Wirehaired Vizsla Grooming

The Wirehair Vizsla is something of a "wash and wear" dog, which requires only minimal grooming to maintain it in good condition. Wiping them with a damp cloth is usually sufficient in the middle of the bath. Using a grooming mitt or shedding knife on their coat during the shedding season can help keep the amount of hair they shed in your home down. Toenails should be trimmed every four weeks. Most people find it easier to do this while the dog is in the tub for their monthly bath. In order to avoid problems later in life, care system should be started at an early age.

Wirehaired Vizsla Training

The Wirehaired Vizsla is lively, happy and eager to please. They have a lot of energy and are very smart but get bored easily. This can sometimes make training a little harder, and you should work to keep training sessions fun, interesting, and not too long. He needs a light but firm and consistent hand in discipline; A Wirehaired Vizsla structure and limitations are needed. However, their nature is mild, and harsh words or corporal punishment should be avoided. They have a strong bond with their families, and can develop separation anxiety without proper conditioning.

Wirehaired Vizsla Nutrition

The Wirehair Wizsla is a high-energy dog ​​that needs a lot of exercise. They like to be around their people and are happiest working together. This makes the breed a great candidate as a canine partner for owners who like to hike, cycle or jog. It is imperative that they have opportunities to run freely - preferably in a safely fenced area, as their hunting instinct is very strong, and the dog will not be able to resist the urge to chase prey.

Wirehaired Vizsla Exercise

Wirehaired Vizsla should perform well on high quality dog ​​food, whether it is commercially manufactured or prepared at home with the supervision and approval of your vet. Any diet should be appropriate for the age of the dog (puppy, adult, or senior). All high-energy sports breeds require a nutrient-rich diet while working. This food is very different from the food they would need as a puppy, or as a motionless pet, or at different stages of life. WVs are very food oriented, so watch your dog's calorie consumption and weight level. Treatment training can be an important aid, but giving too much can lead to obesity. Know which human foods are safe for dogs and which are not. Contact your vet if you have any concerns about your dog's weight or diet. Clean, fresh water must be available at all times.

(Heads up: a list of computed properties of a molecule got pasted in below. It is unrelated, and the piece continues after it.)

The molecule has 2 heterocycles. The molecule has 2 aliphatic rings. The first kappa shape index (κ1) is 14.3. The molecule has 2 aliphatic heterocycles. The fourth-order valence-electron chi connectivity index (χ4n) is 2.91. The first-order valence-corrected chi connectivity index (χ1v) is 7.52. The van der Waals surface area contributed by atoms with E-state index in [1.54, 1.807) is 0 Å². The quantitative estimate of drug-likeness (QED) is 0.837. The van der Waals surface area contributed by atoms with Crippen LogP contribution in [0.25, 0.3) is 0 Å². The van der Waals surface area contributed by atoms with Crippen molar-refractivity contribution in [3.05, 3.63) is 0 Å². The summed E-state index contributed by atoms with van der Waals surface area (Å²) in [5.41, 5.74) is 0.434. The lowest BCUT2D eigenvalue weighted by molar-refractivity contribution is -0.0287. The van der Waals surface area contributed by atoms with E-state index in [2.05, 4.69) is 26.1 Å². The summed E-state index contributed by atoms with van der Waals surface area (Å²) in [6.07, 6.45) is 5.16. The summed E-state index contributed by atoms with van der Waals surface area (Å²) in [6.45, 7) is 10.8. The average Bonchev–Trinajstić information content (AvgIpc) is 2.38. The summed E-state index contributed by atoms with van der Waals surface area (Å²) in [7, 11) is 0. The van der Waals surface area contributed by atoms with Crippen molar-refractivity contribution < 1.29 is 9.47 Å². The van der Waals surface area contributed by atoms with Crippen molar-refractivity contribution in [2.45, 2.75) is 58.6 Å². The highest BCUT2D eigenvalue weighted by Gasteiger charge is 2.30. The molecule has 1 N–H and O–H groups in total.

Wirehaired Vizsla Health

Wirehair vizsla is a generally healthy breed, and the breeders responsible for their reproductive stock for health conditions such as hyperuricosuria (sensitivity to kidney and bladder stones), elbow and hip dysplasia, subaortic stenosis, glaucoma, progressive retinal atrophy, and cataracts.

Read the official breed club health statement.

Recommended health tests from the National Breed Club:

  • Hip evaluation
  • Ophthalmologist evaluation